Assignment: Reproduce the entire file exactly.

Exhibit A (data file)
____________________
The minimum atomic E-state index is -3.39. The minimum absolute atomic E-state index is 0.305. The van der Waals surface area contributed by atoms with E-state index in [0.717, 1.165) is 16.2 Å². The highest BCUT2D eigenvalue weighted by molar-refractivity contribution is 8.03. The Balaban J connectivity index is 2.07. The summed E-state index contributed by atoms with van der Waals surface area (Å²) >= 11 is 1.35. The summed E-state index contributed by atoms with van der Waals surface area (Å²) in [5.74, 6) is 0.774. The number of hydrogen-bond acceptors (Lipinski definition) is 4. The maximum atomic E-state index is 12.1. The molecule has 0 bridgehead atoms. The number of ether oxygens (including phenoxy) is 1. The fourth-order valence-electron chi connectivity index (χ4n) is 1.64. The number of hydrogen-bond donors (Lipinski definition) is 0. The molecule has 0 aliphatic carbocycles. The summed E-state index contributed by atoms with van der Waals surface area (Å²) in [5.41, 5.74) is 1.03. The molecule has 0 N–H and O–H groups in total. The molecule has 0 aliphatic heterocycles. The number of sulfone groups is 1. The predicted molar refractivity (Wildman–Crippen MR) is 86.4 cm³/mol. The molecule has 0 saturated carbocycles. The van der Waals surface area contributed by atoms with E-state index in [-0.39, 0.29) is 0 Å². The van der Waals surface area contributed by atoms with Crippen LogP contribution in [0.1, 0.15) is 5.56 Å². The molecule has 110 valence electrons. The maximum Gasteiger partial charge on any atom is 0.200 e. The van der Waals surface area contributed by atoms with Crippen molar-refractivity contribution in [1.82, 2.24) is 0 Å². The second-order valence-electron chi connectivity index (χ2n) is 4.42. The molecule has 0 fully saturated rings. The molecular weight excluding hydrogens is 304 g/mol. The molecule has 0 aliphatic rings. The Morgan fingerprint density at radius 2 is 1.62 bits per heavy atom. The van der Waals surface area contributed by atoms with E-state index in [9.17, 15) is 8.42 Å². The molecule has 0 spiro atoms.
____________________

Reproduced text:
The minimum atomic E-state index is -3.39. The minimum absolute atomic E-state index is 0.305. The van der Waals surface area contributed by atoms with E-state index in [0.717, 1.165) is 16.2 Å². The highest BCUT2D eigenvalue weighted by molar-refractivity contribution is 8.03. The Balaban J connectivity index is 2.07. The summed E-state index contributed by atoms with van der Waals surface area (Å²) >= 11 is 1.35. The summed E-state index contributed by atoms with van der Waals surface area (Å²) in [5.74, 6) is 0.774. The number of hydrogen-bond acceptors (Lipinski definition) is 4. The maximum atomic E-state index is 12.1. The molecule has 0 bridgehead atoms. The number of ether oxygens (including phenoxy) is 1. The fourth-order valence-electron chi connectivity index (χ4n) is 1.64. The number of hydrogen-bond donors (Lipinski definition) is 0. The molecule has 0 aliphatic carbocycles. The summed E-state index contributed by atoms with van der Waals surface area (Å²) in [5.41, 5.74) is 1.03. The molecule has 0 N–H and O–H groups in total. The molecule has 0 aliphatic heterocycles. The number of sulfone groups is 1. The predicted molar refractivity (Wildman–Crippen MR) is 86.4 cm³/mol. The molecule has 0 saturated carbocycles. The van der Waals surface area contributed by atoms with E-state index in [-0.39, 0.29) is 0 Å². The van der Waals surface area contributed by atoms with Crippen LogP contribution in [0.1, 0.15) is 5.56 Å². The molecule has 110 valence electrons. The maximum Gasteiger partial charge on any atom is 0.200 e. The van der Waals surface area contributed by atoms with Crippen molar-refractivity contribution in [1.82, 2.24) is 0 Å². The second-order valence-electron chi connectivity index (χ2n) is 4.42. The molecule has 0 fully saturated rings. The molecular weight excluding hydrogens is 304 g/mol. The molecule has 0 aliphatic rings. The Morgan fingerprint density at radius 2 is 1.62 bits per heavy atom. The van der Waals surface area contributed by atoms with E-state index in [9.17, 15) is 8.42 Å². The molecule has 0 spiro atoms.